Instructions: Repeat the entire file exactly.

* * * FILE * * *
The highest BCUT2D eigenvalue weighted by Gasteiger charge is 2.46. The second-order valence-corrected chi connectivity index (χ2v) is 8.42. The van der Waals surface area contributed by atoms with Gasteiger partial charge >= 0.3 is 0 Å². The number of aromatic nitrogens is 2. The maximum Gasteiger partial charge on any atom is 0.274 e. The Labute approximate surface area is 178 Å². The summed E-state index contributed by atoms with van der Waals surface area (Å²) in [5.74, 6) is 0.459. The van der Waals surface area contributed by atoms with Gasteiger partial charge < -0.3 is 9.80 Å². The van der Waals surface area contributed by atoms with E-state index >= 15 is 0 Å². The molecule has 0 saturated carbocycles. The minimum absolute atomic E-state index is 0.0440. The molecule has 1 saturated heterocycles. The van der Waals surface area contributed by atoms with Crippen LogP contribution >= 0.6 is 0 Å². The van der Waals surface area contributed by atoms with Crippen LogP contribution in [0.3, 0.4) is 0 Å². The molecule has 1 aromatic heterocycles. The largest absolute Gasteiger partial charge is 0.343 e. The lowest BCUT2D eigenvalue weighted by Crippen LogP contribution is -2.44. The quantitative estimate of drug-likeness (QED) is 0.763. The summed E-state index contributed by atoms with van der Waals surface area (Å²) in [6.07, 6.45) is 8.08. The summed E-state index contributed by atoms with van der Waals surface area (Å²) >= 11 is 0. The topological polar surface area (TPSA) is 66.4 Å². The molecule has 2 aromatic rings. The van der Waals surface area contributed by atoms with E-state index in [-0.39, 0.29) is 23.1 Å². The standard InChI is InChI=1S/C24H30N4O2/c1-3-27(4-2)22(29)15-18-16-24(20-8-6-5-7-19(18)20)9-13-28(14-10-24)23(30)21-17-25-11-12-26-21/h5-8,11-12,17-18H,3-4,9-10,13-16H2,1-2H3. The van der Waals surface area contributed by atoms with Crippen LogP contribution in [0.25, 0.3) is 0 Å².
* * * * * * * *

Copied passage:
The highest BCUT2D eigenvalue weighted by Gasteiger charge is 2.46. The second-order valence-corrected chi connectivity index (χ2v) is 8.42. The van der Waals surface area contributed by atoms with Gasteiger partial charge >= 0.3 is 0 Å². The number of aromatic nitrogens is 2. The maximum Gasteiger partial charge on any atom is 0.274 e. The Labute approximate surface area is 178 Å². The summed E-state index contributed by atoms with van der Waals surface area (Å²) in [5.74, 6) is 0.459. The van der Waals surface area contributed by atoms with Gasteiger partial charge < -0.3 is 9.80 Å². The van der Waals surface area contributed by atoms with E-state index >= 15 is 0 Å². The molecule has 0 saturated carbocycles. The minimum absolute atomic E-state index is 0.0440. The molecule has 1 saturated heterocycles. The van der Waals surface area contributed by atoms with Crippen LogP contribution >= 0.6 is 0 Å². The van der Waals surface area contributed by atoms with Crippen LogP contribution in [0.3, 0.4) is 0 Å². The molecule has 1 aromatic heterocycles. The largest absolute Gasteiger partial charge is 0.343 e. The lowest BCUT2D eigenvalue weighted by Crippen LogP contribution is -2.44. The quantitative estimate of drug-likeness (QED) is 0.763. The summed E-state index contributed by atoms with van der Waals surface area (Å²) in [6.07, 6.45) is 8.08. The summed E-state index contributed by atoms with van der Waals surface area (Å²) >= 11 is 0. The topological polar surface area (TPSA) is 66.4 Å². The molecule has 2 aromatic rings. The van der Waals surface area contributed by atoms with E-state index in [-0.39, 0.29) is 23.1 Å². The standard InChI is InChI=1S/C24H30N4O2/c1-3-27(4-2)22(29)15-18-16-24(20-8-6-5-7-19(18)20)9-13-28(14-10-24)23(30)21-17-25-11-12-26-21/h5-8,11-12,17-18H,3-4,9-10,13-16H2,1-2H3. The van der Waals surface area contributed by atoms with Crippen LogP contribution in [0.25, 0.3) is 0 Å².